Matt McCarthy grew up loving cars and history, and after receiving a 35mm camera as a high school graduation gift, classic cars and photography seemed … well … a picture-perfect combination. Years later, McCarthy owns an online automotive business, “American Icons,” selling posters, t-shirts, hats and mugs.
“Photography is something that fell into my life when I was a college student taking graphic design classes,” said McCarthy, who lives in St. Augustine, Fla. “I’ve loved vintage cars for a long time. They’re living pieces of American history. They mean a lot to people. So as people started seeing my work and got excited about it, they encouraged me to do more.”
The result is McCarthy’s classic car photo gallery at mattmccarthyphotos.com and his business at zazzle.com/americanicons. He also runs a popular Instagram account (AmericanIconsClassicCars).
“My budget is essentially the spare change and lint that I find in the couch,” McCarthy joked. “It definitely hasn’t made me rich, but I love doing it.”
McCarthy, 47, grew up near New York City, an only child of working parents. His love for cars (and airplanes) came from his graphic-designer father, who has a particular fondness for 1955 Studebakers, Jaguar XK120 Drophead Coupes and prewar cars with French coachwork. As a kid, McCarthy collected “Matchbox, Hot Wheels, Corgi and Buddy L toy cars like most American males,” but as his love for automobiles grew, so did the actual size of his dream cars.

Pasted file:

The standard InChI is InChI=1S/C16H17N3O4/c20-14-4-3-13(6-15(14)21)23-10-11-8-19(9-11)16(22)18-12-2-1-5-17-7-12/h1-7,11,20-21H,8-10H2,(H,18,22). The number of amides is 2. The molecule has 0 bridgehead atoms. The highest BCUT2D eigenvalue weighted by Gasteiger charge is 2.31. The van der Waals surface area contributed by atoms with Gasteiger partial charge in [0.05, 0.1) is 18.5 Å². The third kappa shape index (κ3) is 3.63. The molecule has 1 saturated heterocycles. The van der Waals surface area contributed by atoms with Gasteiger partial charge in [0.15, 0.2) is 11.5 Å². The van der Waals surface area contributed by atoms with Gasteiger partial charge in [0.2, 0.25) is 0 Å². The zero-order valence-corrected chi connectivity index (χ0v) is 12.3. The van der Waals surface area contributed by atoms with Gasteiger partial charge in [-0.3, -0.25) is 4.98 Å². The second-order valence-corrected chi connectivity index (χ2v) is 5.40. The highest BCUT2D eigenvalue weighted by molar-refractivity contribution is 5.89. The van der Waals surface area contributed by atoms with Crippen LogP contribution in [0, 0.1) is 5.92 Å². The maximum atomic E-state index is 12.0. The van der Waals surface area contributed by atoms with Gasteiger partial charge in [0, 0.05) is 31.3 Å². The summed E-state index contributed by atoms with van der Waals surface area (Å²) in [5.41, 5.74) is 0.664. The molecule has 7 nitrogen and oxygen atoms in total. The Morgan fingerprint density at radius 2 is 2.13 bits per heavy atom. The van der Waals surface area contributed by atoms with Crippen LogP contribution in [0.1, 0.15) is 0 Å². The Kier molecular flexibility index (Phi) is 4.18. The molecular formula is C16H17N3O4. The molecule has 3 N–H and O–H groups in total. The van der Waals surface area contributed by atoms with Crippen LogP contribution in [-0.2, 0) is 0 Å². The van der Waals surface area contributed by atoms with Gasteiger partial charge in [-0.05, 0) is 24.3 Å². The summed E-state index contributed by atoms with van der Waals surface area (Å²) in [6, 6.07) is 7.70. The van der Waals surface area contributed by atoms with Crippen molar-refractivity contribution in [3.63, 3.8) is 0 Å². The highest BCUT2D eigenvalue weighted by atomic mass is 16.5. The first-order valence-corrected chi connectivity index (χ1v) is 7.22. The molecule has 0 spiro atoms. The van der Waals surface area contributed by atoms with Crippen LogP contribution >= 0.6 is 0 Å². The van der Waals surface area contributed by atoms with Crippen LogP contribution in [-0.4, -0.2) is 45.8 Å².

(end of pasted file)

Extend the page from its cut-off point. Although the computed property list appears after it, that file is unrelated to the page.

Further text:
In 2002, McCarthy moved south to St. Augustine, FL when his parents retired there. He accepted a job as an educational tour guide and became immersed in St. Augustine’s history. The city, founded in 1565 by a Spanish admiral, is the oldest continuously occupied European settlement in the contiguous United States.
“Naturally, as a tour guide I started taking a lot of photos, and a fellow tour guide – a grad student – saw my work, and that led to helping him on a project related to extinct Native American people who once lived in the Ocala National Forest. We were awarded a grant, but then our funding was canceled for a number of reasons and the project eventually fell through.”
As a gift to an auto dealer who had provided a four-wheel-drive vehicle for the project, McCarthy put together a portfolio of classic car photos that he’d taken. “The pictures got me thinking, ‘Hmm, I’ve got something here,’” and that led him to create a website to sell limited edition prints. That eventually evolved into his web gallery and Zazzle online shop.
McCarthy’s head-turning posters are mostly American muscle, and most are in black and white. His t-shirts are more colorful, but they generally highlight the same genre – pre-1972 American cars and trucks.
McCarthy drives “a cosmetically challenged Miata,” but he hopes to someday upgrade to “a cosmetically challenged Mustang.” But that dream is pretty small compared to his classic car photography aspirations.
“I’m always looking for other venues to sell and promote my work and always hoping that someone will suddenly appear from out of the blue and say, ‘We’d like you to work for us,’” he said. “Or better yet, buy the rights to my work for enough money [so] I can retire to a small island in the Pacific that I visited a number of years ago. A guy can dream, can’t he?”